1 January 2022 Susannah

Book Addict Visits a Library – Pepys Library

Covid has made me realise how vitally important libraries are in my life. The day after lockdown ended when I was at last able to stand inside a library again, and see around me so many books from which I could choose, was the day I finally felt normal again. Total bliss!

Last year I offered you a selection of book addicts, ardent collectors whose passion for books had become famous. This year, I’d like to take you to some of my favourite libraries around the world.

So, I will start with my favourite library of all – the Pepys Library in Cambridge. When diarist Samuel Pepys died in 1703, he left his collection of books to his old university college. His bequest included the original bookcases that had been made to his design by a naval carpenter – they are themselves works of art. He had over 3,000 books, including the diary which was not then transcribed or known.

The building housing this library is gorgeous, and the collection is extraordinary. It holds Pepys’ own copy of Newton’s Principia Mathematica, lots of music (Pepys adored music and was a talented amateur musician), prints, naval records, ballads, medieval manuscripts and plays. Pepys felt that a personal library should have in it no more than the mind of one man could encompass, but his mind was remarkable and his library is a testament to his wide-ranging interests and many skills.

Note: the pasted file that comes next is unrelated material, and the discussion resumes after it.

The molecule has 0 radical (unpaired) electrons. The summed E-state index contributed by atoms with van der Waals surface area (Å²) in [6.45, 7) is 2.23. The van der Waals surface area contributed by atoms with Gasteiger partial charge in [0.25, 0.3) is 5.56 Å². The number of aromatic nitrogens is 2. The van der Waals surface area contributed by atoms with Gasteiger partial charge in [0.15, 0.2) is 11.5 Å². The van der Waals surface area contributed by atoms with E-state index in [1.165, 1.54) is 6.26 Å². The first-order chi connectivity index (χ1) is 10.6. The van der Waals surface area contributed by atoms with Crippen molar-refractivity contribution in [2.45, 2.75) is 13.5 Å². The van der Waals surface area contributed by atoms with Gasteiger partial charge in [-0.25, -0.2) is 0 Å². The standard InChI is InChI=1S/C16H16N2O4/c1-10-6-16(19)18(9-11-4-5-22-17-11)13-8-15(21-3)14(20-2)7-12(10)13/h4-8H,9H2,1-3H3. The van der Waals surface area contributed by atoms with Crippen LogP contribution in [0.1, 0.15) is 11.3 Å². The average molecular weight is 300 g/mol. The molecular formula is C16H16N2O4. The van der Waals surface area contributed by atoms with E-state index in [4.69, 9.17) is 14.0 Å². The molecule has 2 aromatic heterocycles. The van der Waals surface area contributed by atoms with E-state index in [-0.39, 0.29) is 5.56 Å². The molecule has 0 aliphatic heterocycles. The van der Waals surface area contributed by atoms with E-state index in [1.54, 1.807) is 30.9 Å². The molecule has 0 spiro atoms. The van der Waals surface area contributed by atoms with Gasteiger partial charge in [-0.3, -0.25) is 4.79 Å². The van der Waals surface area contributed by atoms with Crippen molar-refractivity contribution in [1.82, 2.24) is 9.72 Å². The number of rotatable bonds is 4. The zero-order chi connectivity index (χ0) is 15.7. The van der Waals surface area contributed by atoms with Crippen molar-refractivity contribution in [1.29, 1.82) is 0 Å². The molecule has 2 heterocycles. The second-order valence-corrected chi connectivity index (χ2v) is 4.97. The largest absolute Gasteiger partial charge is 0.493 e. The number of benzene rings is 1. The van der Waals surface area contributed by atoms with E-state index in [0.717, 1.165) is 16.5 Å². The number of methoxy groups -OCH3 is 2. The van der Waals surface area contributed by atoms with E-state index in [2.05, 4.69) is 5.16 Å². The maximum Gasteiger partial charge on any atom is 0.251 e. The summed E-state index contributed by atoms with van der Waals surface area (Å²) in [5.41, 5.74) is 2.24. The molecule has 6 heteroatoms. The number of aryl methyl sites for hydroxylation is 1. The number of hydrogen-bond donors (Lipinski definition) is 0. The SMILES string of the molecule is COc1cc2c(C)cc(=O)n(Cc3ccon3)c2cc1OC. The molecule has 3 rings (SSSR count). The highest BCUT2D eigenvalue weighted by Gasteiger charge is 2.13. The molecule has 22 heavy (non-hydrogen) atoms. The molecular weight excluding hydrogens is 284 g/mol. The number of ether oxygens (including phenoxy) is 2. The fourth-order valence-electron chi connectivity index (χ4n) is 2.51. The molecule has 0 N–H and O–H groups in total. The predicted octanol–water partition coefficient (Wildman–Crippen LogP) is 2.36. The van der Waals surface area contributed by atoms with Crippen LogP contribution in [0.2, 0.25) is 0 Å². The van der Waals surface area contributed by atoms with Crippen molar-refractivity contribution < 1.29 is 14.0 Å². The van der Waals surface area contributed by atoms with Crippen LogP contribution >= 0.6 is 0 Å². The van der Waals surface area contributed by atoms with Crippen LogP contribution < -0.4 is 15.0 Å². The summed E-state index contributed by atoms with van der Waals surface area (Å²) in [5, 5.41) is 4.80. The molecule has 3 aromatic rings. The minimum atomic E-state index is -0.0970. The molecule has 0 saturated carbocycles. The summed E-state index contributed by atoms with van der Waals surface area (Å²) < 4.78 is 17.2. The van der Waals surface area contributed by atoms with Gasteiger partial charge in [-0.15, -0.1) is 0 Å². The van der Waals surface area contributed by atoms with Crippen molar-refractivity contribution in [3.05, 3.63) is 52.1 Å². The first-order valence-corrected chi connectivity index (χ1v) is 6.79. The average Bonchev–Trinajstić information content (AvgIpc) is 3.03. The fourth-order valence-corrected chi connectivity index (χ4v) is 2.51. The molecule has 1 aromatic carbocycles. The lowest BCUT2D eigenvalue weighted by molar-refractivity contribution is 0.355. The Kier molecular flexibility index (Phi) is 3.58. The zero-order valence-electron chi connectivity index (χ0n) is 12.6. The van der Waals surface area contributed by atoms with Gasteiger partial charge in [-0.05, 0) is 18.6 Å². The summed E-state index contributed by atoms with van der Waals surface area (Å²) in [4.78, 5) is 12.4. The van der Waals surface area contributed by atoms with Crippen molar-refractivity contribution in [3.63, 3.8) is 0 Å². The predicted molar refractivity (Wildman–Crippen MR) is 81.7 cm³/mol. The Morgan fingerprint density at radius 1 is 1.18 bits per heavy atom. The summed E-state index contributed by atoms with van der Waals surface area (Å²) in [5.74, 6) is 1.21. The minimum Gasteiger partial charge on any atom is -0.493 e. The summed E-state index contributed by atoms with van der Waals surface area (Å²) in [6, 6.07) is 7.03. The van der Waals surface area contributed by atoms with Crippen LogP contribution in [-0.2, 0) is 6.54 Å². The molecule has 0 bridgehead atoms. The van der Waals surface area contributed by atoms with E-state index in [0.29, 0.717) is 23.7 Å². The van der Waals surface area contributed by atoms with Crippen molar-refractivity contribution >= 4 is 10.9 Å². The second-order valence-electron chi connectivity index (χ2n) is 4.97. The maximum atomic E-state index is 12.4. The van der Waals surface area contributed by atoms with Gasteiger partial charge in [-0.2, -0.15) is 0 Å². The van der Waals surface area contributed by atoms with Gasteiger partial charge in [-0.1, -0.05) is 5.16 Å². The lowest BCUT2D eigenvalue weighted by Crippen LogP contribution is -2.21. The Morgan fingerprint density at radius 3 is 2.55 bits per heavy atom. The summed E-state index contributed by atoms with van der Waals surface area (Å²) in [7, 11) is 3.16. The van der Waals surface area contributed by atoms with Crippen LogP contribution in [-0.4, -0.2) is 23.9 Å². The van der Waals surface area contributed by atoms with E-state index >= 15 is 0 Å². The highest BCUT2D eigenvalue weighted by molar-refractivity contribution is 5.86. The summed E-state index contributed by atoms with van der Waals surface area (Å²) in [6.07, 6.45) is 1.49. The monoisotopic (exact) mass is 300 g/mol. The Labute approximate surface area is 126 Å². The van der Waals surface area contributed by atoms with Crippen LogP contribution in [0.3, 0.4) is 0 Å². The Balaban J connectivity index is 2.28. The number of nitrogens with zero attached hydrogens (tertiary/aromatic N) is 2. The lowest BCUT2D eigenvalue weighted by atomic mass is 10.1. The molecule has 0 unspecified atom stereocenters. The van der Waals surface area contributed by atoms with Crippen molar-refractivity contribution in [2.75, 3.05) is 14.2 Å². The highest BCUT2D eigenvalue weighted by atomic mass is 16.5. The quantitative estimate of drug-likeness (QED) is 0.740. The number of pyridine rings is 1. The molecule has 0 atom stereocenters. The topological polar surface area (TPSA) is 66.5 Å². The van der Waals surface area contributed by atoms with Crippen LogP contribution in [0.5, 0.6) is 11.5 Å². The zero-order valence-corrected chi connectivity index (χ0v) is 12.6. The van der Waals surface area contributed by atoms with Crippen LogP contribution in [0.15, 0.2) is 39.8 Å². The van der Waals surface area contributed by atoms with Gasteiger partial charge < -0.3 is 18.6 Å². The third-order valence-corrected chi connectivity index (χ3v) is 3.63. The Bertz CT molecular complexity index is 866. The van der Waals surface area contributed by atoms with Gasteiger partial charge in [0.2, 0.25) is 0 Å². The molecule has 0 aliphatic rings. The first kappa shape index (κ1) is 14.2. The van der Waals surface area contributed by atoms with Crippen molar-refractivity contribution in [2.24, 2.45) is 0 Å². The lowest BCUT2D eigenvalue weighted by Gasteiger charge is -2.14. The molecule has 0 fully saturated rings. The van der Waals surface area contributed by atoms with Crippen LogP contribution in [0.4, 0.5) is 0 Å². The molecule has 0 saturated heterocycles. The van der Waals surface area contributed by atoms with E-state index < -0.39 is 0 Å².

Of course, the jewel in this library is the diary, which is in six volumes, written in the shorthand he used. I find it so moving to see this book and to recall all the pleasure it has given me.

Visiting hours at the library are limited, so do plan your next visit to Cambridge when it is open. It’s an absolute treasure!

Do share with me some of the libraries you love most. Are they in Australia, or special places you’ve visited overseas? Tell me by leaving a comment here.

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Featured image credit- Pepys Library, Magdalene College, image from https://www.magd.cam.ac.uk/pepys
Body image credit- The Library is housed on the first floor of the Pepys Building of Magdalene College, image from: https://commons.wikimedia.org/w/index.php?curid=466314
Body image credit- Pepys Library, Magdalene College, bookshelves, image from https://twitter.com/LiterateIndy/status/1101943259142803467
Body image credit- The six volumes of the Samuel Pepys diary manuscript, (London, 1899)., Public Domain, https://commons.wikimedia.org/w/index.php?curid=5950295

Comments (20)

  1. Tony

    Thanks Susannah.
    Libraries are such special spaces. One of my favourites is Queen’s College, Oxford, where our don Jonathan was a student. Another is the SouthAfrican National Library in Cape Town. I went ti school right nect door.
    All the best,
    To y

    • Susannah Fullerton

      Thanks for the two suggestions, Tony. I have not visited either, but did once have a memorable visit to the Rare Books section of the Cape Town Uni library – a fabulous Kipling collection there!